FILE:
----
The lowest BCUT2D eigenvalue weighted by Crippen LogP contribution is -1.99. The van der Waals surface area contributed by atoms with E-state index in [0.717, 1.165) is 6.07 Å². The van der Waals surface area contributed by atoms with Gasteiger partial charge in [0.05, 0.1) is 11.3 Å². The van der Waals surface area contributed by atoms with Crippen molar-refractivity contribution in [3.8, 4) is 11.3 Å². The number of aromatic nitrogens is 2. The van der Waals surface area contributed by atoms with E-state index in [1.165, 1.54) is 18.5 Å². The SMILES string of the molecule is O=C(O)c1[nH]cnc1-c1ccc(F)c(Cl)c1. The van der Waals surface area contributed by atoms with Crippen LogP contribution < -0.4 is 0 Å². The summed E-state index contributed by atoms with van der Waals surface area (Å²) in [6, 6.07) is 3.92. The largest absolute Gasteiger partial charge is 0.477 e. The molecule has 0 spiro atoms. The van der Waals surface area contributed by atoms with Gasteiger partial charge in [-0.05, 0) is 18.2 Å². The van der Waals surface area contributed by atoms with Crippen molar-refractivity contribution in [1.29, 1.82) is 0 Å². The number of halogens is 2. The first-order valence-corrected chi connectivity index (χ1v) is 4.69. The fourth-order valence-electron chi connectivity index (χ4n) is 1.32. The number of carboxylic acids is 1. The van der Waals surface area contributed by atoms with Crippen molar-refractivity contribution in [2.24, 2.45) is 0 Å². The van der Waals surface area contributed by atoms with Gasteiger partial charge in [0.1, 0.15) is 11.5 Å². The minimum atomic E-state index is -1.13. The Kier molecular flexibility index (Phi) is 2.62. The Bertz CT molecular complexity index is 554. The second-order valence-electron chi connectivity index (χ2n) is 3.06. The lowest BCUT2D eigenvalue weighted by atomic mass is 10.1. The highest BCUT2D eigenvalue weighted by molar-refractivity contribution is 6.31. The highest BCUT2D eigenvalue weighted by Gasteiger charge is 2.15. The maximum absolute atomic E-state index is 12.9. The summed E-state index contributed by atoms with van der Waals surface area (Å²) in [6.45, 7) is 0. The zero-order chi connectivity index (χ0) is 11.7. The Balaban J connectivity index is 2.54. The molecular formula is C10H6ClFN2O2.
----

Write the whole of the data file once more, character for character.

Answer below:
The lowest BCUT2D eigenvalue weighted by Crippen LogP contribution is -1.99. The van der Waals surface area contributed by atoms with E-state index in [0.717, 1.165) is 6.07 Å². The van der Waals surface area contributed by atoms with Gasteiger partial charge in [0.05, 0.1) is 11.3 Å². The van der Waals surface area contributed by atoms with Crippen molar-refractivity contribution in [3.8, 4) is 11.3 Å². The number of aromatic nitrogens is 2. The van der Waals surface area contributed by atoms with E-state index in [1.165, 1.54) is 18.5 Å². The SMILES string of the molecule is O=C(O)c1[nH]cnc1-c1ccc(F)c(Cl)c1. The van der Waals surface area contributed by atoms with Crippen LogP contribution < -0.4 is 0 Å². The summed E-state index contributed by atoms with van der Waals surface area (Å²) in [6, 6.07) is 3.92. The largest absolute Gasteiger partial charge is 0.477 e. The molecule has 0 spiro atoms. The van der Waals surface area contributed by atoms with Gasteiger partial charge in [-0.05, 0) is 18.2 Å². The van der Waals surface area contributed by atoms with Crippen molar-refractivity contribution in [1.29, 1.82) is 0 Å². The number of halogens is 2. The first-order valence-corrected chi connectivity index (χ1v) is 4.69. The fourth-order valence-electron chi connectivity index (χ4n) is 1.32. The number of carboxylic acids is 1. The van der Waals surface area contributed by atoms with Crippen molar-refractivity contribution in [2.24, 2.45) is 0 Å². The van der Waals surface area contributed by atoms with Gasteiger partial charge in [0.1, 0.15) is 11.5 Å². The minimum atomic E-state index is -1.13. The Kier molecular flexibility index (Phi) is 2.62. The Bertz CT molecular complexity index is 554. The second-order valence-electron chi connectivity index (χ2n) is 3.06. The lowest BCUT2D eigenvalue weighted by atomic mass is 10.1. The highest BCUT2D eigenvalue weighted by molar-refractivity contribution is 6.31. The highest BCUT2D eigenvalue weighted by Gasteiger charge is 2.15. The maximum absolute atomic E-state index is 12.9. The summed E-state index contributed by atoms with van der Waals surface area (Å²) in [6.45, 7) is 0. The zero-order chi connectivity index (χ0) is 11.7. The Balaban J connectivity index is 2.54. The molecular formula is C10H6ClFN2O2.